among the fastest in Asia.
`Peace and War'
Kim, barred from running for a second five-year term, won the Nobel Peace
Prize in 2000 after holding a landmark summit with North Korean leader Kim
Jong-Il aimed at eventually reunifying the two Koreas.
North Korea may be the issue that most clearly divides Roh and Lee. Roh had
a 9.1 percentage-point lead over of Lee in a Nov. 26 poll by YTN television
station and the Munhwa newspaper, while other polls showed Roh with a
narrower lead. Opinion polls have been banned since late November.
Lee said yesterday Roh's pledge to keep extending cash to Pyongyang would
backfire and threaten security on the Korean peninsula. Roh responded by
saying South Korea has a choice between ``peace and war.''
Many overseas investors share Roh's stance. They say South Korea's next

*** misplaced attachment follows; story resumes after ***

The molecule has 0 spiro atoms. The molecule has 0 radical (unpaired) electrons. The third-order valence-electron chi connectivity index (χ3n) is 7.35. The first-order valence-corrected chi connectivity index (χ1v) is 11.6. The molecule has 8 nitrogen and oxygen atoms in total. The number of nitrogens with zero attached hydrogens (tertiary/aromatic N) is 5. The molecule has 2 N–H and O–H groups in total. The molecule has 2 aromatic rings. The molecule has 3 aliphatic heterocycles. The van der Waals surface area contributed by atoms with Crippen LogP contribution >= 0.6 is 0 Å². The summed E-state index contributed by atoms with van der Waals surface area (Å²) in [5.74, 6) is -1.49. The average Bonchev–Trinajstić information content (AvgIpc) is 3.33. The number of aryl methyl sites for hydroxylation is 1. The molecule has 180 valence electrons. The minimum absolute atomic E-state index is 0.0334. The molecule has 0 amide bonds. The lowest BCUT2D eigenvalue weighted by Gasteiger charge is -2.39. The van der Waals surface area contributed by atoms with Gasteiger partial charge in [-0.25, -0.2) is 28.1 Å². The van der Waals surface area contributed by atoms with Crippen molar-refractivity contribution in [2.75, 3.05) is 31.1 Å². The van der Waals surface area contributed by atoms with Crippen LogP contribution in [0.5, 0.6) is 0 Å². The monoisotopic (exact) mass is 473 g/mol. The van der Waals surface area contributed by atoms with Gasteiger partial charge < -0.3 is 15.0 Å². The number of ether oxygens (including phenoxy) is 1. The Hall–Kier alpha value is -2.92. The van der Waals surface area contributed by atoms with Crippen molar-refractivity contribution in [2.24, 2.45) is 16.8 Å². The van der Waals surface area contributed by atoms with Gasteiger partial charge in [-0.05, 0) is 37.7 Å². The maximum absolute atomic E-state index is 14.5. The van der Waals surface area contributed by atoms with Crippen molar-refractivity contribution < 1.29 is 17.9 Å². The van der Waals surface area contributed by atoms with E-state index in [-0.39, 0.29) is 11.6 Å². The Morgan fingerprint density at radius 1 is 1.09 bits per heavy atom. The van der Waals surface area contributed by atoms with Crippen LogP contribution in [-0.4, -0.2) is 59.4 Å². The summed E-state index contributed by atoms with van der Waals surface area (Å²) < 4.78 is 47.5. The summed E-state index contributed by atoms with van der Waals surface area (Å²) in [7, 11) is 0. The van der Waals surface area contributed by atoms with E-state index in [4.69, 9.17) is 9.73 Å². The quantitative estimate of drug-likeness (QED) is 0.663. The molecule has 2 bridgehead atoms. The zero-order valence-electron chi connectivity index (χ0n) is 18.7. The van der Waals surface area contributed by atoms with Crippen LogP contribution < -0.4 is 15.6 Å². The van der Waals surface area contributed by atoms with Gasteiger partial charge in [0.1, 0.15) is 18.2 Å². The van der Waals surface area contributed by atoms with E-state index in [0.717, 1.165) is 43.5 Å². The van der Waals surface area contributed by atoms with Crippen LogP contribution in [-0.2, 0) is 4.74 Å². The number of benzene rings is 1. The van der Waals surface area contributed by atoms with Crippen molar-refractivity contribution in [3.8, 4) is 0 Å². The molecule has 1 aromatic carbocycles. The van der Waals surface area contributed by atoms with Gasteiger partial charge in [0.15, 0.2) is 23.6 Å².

leader must cool mounting tensions with North Korea to contain the North's
nuclear threat and revive momentum for the Stalinist nation's efforts to
attract more foreign investment.
North Korea admitted in October to developing nuclear weapons, chilling
diplomatic relations with its adversaries and prompting the U.S to halt fuel
shipments to the country last month. Pyongyang, which called Lee a
``madman'' last week, responded by threatening to restart its nuclear power
North Korea Investors
``It is an absolute necessity that peace be maintained on the peninsula,''
said Torsten Pedersen, chief financial officer at Maersk Korea Ltd., which
recently began a container transportation business between South and North
Korea. ``I'm an advocate of Kim's `Sunshine Policy''' of engagement with the
Maersk, a unit of Denmark's A.P. Moeller, the world's largest container-ship